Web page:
Adhesive shoulder capsulitis, commonly called frozen shoulder syndrome, is a very painful inflammatory disease, which progressively limits shoulder movement over time until it is completely rigid. It is especially common in women between 35 and 55 years of age.

The disease is not always diagnosed early: symptoms are sometimes associated with a general “inflammation” or more simply with neck pain. The delay in proper treatment thus lengthens the healing time.

We talk about it with Dr. Mario Borroni, specialist in shoulder and elbow orthopedics in Humanitas.


What are your symptoms?

The disease develops mainly in three phases:

In the first phase, which usually lasts three to four months, “freezing” occurs, i.e. the progressive loss of shoulder movement and an exacerbation of pain.

In the second phase, which generally lasts from four months to a year, the pain decreases slightly but the stiffness of the shoulder remains. In severe cases, numbness of the hand may also occur.

The third phase is that of “defrosting”, which usually lasts from one to three years; this is the period of total or partial recovery of movement and the gradual return to normal function.


What causes frozen shoulder?

This condition occurs when the connective tissue capsule (i.e. the structure that regulates shoulder movement together with ligaments) shrinks and ignites, thus preventing normal articulation.

Studies show that people with diabetes are more likely to develop this disease, but also those with autoimmune or thyroid diseases are also likely to develop it.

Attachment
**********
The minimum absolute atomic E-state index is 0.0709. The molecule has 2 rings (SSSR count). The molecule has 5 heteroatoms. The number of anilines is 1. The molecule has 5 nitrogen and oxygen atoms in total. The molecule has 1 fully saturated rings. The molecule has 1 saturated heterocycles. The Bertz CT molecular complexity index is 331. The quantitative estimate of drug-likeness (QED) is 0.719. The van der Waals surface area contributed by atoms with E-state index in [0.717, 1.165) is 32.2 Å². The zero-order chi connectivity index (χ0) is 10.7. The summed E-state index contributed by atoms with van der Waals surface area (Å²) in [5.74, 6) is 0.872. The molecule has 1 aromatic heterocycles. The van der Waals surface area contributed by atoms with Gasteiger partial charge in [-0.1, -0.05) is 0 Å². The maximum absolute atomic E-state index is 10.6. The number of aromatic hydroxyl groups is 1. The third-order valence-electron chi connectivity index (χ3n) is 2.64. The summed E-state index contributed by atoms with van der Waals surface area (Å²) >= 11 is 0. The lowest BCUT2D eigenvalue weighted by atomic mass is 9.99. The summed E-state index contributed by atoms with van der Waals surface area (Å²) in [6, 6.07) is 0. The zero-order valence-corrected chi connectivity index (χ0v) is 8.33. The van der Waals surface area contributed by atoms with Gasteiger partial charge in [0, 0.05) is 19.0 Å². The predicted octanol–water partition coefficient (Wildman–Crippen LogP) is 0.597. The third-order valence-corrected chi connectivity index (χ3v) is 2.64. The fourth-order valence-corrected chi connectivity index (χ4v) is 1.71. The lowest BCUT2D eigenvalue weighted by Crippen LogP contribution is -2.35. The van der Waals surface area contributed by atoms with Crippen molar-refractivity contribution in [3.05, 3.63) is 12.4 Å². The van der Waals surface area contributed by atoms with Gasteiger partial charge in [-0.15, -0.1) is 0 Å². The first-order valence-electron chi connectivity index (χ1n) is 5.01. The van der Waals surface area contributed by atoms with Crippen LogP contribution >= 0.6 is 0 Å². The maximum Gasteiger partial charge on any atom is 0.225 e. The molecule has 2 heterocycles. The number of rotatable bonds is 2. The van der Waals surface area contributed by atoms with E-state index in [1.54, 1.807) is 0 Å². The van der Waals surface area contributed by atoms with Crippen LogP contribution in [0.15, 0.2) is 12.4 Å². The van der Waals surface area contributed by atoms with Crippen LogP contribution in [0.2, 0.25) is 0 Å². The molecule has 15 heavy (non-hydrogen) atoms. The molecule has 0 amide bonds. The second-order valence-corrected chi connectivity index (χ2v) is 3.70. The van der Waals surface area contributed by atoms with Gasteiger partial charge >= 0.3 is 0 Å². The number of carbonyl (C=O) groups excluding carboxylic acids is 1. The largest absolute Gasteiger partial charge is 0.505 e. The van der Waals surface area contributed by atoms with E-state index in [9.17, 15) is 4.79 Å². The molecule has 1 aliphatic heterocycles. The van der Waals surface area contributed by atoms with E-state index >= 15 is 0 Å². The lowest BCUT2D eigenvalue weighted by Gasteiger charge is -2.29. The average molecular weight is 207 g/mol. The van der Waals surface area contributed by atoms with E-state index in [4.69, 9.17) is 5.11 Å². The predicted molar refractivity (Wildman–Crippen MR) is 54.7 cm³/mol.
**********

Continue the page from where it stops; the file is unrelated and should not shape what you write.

Finally, forced fixed immobilizations may also be affected for a certain period, following an accident or surgery on both the shoulder and the breast.


Treatment options

Timely treatment of the disease is essential to quickly reduce pain and accelerate the healing process with recovery of movement.

“The evolution of adhesive capsulitis tends to be benign and this condition may also resolve spontaneously. To treat the initial symptomatology, oral cortisone therapy is generally indicated and we invite the patient to try to move the arm in respect of the pain, trying not to make the joint even more rigid. In this initial phase it is also possible to recommend the occasional use of a brace to limit pain. This can also be achieved with therapy based on interferential currents.

As soon as possible, the physiotherapist should be called in for the functional recovery of the joint and thus of mobility. We must prevent the shoulder from becoming even more rigid.

Where therapies are not effective and pain limits the patient’s daily activities, arthroscopy can be used surgically. However, this happens in rather rare cases”, concluded Dr. Borroni.